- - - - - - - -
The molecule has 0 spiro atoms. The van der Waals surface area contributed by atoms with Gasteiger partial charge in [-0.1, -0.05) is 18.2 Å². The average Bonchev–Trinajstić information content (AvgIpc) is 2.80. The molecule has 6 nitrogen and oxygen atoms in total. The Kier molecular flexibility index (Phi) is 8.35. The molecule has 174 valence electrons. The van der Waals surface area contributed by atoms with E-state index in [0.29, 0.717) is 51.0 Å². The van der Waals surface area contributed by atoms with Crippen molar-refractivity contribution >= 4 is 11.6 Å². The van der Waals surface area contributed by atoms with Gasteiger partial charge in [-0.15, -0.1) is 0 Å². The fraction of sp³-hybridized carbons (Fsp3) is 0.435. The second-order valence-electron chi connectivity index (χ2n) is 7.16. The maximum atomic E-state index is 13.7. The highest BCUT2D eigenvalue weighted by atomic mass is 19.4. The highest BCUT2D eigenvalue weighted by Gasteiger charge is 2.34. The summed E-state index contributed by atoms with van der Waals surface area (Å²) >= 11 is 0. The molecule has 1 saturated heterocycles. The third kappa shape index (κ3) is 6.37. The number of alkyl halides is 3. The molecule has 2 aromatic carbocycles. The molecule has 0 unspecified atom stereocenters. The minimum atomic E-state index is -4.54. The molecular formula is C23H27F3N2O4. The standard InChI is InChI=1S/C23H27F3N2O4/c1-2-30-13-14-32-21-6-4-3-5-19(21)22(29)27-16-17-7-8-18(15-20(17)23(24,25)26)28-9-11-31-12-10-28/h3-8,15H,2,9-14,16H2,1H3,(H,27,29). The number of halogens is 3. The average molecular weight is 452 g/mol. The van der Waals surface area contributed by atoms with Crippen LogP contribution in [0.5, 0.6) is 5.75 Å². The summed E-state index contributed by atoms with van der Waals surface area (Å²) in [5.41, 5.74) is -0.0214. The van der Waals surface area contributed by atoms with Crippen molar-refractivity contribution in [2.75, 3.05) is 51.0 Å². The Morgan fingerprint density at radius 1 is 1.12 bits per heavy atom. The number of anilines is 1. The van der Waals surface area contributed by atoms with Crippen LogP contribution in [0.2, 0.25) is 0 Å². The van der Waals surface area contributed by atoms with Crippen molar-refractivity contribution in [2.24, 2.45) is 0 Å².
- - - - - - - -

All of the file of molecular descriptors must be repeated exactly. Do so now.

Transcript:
The molecule has 0 spiro atoms. The van der Waals surface area contributed by atoms with Gasteiger partial charge in [-0.1, -0.05) is 18.2 Å². The average Bonchev–Trinajstić information content (AvgIpc) is 2.80. The molecule has 6 nitrogen and oxygen atoms in total. The Kier molecular flexibility index (Phi) is 8.35. The molecule has 174 valence electrons. The van der Waals surface area contributed by atoms with E-state index in [0.29, 0.717) is 51.0 Å². The van der Waals surface area contributed by atoms with Crippen molar-refractivity contribution >= 4 is 11.6 Å². The van der Waals surface area contributed by atoms with Gasteiger partial charge in [-0.15, -0.1) is 0 Å². The fraction of sp³-hybridized carbons (Fsp3) is 0.435. The second-order valence-electron chi connectivity index (χ2n) is 7.16. The maximum atomic E-state index is 13.7. The highest BCUT2D eigenvalue weighted by atomic mass is 19.4. The highest BCUT2D eigenvalue weighted by Gasteiger charge is 2.34. The summed E-state index contributed by atoms with van der Waals surface area (Å²) >= 11 is 0. The molecule has 1 saturated heterocycles. The third kappa shape index (κ3) is 6.37. The number of alkyl halides is 3. The molecule has 2 aromatic carbocycles. The molecule has 0 unspecified atom stereocenters. The minimum atomic E-state index is -4.54. The molecular formula is C23H27F3N2O4. The standard InChI is InChI=1S/C23H27F3N2O4/c1-2-30-13-14-32-21-6-4-3-5-19(21)22(29)27-16-17-7-8-18(15-20(17)23(24,25)26)28-9-11-31-12-10-28/h3-8,15H,2,9-14,16H2,1H3,(H,27,29). The number of halogens is 3. The average molecular weight is 452 g/mol. The van der Waals surface area contributed by atoms with Crippen LogP contribution in [0.5, 0.6) is 5.75 Å². The summed E-state index contributed by atoms with van der Waals surface area (Å²) in [5.41, 5.74) is -0.0214. The van der Waals surface area contributed by atoms with Crippen molar-refractivity contribution in [2.75, 3.05) is 51.0 Å². The Morgan fingerprint density at radius 1 is 1.12 bits per heavy atom. The number of anilines is 1. The van der Waals surface area contributed by atoms with Crippen LogP contribution in [0.2, 0.25) is 0 Å². The van der Waals surface area contributed by atoms with Crippen molar-refractivity contribution in [2.24, 2.45) is 0 Å².